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I've got an upcoming project and I can't decide whether to stick with SQL or switch over to NoSQL. It's basically a reporting system with the main interface being reporting on the data entered in by users.

Here's the schema I've got mapped out:

enter image description here

Because this schema is so nested, I started thinking about NoSQL. With SQL, I'm afraid I'm going to have a crap-ton of joins to get to the bottom of the tree (the Record model).

My concerns, though, are two-fold:

  1. I'm only just starting to get into NoSQL and I'm worried my knowledge may limit me because of the tight timeframe.
  2. Although creating data at the bottom of the tree will probably be relatively simple, I'm worried that it may be hard to report on without getting into some heavy map/reduce stuff (that I have zero experience with)

My question: Given my concerns, do you think this schema -- because of how deeply nested it is -- lends itself more to NoSQL? If so, do you think the reporting on the "records" will be difficult?

I realize that it may be difficult to answer these questions without more info, so please let me know what other info may be helpful in coming up with an answer.

Thanks in advance for your help!

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Questions related to this is asked on SO. Here is an example - stackoverflow.com/questions/3067866/why-exactly-do-we-use-nosql and stackoverflow.com/questions/2875432/use-cases-for-nosql. Hope that helps. Per me, you should be using relational database unless you have a valid reason to use no-sql considering the reasons it is to be used for. –  shahkalpesh Oct 9 '11 at 18:57

3 Answers 3

up vote 8 down vote accepted

Just my opinion:

I Stared at diagram for approx 3 sec, this is clearly relational. Benefits of an RDBMS heavily outweigh a NoSQL solution here. Why would you want to use NoSQL? Are there 100,000+ records (may a million plus)? You need microsecond/millisecond performance?

NoSQL, as I understand, is not because you don't like lots of joins. It's because big systems for hierarchical data don't suit every situation. This suit this perfectly, however.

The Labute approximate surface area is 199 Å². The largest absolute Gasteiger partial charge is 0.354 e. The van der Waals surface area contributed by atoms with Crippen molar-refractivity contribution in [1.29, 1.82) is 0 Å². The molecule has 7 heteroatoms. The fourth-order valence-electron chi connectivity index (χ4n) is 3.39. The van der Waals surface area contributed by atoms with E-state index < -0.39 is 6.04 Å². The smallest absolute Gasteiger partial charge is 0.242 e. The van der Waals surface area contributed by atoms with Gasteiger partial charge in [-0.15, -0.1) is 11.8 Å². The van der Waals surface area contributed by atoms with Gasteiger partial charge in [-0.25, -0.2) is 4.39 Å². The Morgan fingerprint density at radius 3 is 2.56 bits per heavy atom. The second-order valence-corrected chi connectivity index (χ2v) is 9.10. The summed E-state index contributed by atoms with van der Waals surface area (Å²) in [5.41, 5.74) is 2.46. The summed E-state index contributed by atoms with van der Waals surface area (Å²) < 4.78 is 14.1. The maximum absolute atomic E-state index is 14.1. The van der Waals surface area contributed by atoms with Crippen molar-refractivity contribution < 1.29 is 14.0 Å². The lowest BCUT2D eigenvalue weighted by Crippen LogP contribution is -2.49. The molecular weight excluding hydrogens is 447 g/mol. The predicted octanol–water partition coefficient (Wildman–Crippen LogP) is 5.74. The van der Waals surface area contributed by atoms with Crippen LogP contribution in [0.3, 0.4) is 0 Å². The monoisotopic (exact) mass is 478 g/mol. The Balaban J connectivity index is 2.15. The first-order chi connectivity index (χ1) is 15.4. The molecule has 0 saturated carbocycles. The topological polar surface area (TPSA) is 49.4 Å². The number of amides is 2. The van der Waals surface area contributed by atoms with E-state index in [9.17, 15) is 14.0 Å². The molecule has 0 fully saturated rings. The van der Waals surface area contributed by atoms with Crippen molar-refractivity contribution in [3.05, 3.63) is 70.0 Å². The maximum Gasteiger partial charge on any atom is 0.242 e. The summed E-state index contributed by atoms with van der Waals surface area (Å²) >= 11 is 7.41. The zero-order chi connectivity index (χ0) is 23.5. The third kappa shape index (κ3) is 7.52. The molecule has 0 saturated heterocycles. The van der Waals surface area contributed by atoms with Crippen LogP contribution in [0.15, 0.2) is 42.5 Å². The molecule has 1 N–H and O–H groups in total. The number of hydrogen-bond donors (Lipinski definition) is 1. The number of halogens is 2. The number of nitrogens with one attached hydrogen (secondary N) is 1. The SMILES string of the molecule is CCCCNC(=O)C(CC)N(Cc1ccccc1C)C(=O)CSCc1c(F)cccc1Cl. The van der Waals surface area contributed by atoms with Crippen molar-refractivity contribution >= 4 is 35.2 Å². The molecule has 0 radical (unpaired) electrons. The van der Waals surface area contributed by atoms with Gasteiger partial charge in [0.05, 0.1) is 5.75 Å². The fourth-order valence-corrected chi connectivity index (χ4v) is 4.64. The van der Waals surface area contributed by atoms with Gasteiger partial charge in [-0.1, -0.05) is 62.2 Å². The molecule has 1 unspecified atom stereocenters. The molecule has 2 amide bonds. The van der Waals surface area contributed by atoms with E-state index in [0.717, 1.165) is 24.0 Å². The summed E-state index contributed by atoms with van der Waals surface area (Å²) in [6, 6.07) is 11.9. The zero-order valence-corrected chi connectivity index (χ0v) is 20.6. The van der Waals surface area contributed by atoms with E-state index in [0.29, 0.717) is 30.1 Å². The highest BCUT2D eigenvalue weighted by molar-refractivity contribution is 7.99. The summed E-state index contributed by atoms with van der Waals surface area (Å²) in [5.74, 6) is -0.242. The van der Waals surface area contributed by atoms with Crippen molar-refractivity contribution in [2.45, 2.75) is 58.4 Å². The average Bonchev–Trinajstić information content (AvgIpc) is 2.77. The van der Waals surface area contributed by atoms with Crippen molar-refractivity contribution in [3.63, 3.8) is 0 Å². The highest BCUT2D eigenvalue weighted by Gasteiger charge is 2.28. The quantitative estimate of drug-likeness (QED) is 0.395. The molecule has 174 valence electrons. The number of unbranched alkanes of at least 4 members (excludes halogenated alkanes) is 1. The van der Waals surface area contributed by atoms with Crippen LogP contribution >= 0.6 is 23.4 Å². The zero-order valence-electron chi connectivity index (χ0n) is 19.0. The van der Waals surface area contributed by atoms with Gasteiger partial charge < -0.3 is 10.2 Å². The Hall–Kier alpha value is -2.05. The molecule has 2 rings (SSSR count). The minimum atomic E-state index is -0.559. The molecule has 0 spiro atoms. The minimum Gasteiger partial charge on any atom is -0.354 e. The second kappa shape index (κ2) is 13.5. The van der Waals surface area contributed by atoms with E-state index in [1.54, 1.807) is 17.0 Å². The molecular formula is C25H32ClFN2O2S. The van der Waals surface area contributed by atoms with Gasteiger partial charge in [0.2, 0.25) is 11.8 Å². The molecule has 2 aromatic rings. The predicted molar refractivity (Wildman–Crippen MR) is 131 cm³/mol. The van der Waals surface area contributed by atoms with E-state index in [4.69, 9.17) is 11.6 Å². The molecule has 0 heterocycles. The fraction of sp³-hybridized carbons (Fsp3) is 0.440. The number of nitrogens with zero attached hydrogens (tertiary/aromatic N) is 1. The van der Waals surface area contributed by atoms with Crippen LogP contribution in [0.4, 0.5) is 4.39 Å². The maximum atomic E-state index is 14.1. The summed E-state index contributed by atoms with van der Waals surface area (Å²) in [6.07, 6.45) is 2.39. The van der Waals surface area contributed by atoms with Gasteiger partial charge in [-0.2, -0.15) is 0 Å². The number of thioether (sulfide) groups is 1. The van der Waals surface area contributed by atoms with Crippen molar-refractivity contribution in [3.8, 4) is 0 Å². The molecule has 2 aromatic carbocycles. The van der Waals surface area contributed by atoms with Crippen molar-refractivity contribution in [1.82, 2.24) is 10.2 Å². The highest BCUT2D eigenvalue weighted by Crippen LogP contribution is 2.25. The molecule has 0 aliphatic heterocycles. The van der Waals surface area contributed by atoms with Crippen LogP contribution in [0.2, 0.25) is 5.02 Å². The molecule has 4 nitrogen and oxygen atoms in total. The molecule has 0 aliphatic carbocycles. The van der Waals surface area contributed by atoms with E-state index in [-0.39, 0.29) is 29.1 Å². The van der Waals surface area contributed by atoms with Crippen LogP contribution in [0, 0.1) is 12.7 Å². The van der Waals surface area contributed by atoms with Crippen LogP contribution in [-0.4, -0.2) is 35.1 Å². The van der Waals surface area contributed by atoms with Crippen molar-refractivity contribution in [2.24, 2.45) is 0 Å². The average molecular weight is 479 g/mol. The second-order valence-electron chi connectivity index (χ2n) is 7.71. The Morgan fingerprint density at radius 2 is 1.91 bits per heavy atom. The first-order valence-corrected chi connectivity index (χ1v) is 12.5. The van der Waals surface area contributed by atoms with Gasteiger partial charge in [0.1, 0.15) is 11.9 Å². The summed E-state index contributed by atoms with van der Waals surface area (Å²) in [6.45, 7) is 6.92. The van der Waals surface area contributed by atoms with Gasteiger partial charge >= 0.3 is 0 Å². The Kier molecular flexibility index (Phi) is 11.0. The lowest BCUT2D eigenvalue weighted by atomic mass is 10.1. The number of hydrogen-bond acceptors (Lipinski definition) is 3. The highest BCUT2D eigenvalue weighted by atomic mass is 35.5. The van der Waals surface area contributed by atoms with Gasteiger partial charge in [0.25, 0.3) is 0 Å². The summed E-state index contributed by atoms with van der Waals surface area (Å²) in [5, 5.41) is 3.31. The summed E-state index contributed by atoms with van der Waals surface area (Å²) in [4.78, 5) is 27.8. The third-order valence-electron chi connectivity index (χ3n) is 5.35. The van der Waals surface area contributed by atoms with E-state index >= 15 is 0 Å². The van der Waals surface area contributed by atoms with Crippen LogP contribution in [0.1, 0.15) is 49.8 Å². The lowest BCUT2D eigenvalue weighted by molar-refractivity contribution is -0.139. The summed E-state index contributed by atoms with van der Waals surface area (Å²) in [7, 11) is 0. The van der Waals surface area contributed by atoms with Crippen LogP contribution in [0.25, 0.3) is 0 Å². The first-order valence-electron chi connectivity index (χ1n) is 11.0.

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You can probably implode all of the {organisation, region,campus,event } hierarchy into one hierarchical / tree based / self-referential relation. Maybe "user", too. That would drastically reduce the number of tables needed. for an example, please take a look at this implementation: Interesting tree/hierarchical data structure problem (which is actually more complex than yours).

BTW: I don't have the faintest idea what "metric model" means. Inches? Miles to the gallon? Or just "measurements" ? Could you please explain a bit more what you intend to do?

EDIT: BTW2: the model you propose is technically not too difficult for postgres. But it is probably bigger than necessary for humans.

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yes uhm . you don't always want to reduce the number of tables involved if that means heavy querying afterwards simply to determine which type of item we're looking for (i.e. list all regions gets very complicated when you do what you advise). –  Morg. Jun 18 '13 at 14:22

My question: Given my concerns, do you think this schema -- because of how deeply nested it is -- lends itself more to NoSQL?

Deep nesting is not a point pro or contra SQL/NoSQL.

If so, do you > think the reporting on the "records" will be difficult?

That's the tipping point and here you don't give us the relevant information: What is this "reporting" thing in your case?

  • Does one report aggregate much data?
    E.g. does it simply aggregate all records and return a sum of them?

  • Does it aggregate over many of your layers?

  • Does a report evaluate strictly hierarchical or does it correlate event1.metric4.record42 to event2.metric18.record50 (or something like that)?

  • How much data must be transfered from the NoSQL DB to your application only to aggregate it an throw most of the parts away.

  • How unstructured is your data? Well - very structured it seems.

Those are typical situations/points where RDBMs have proven their value. If these items are not important in your case, then you can choose freely.

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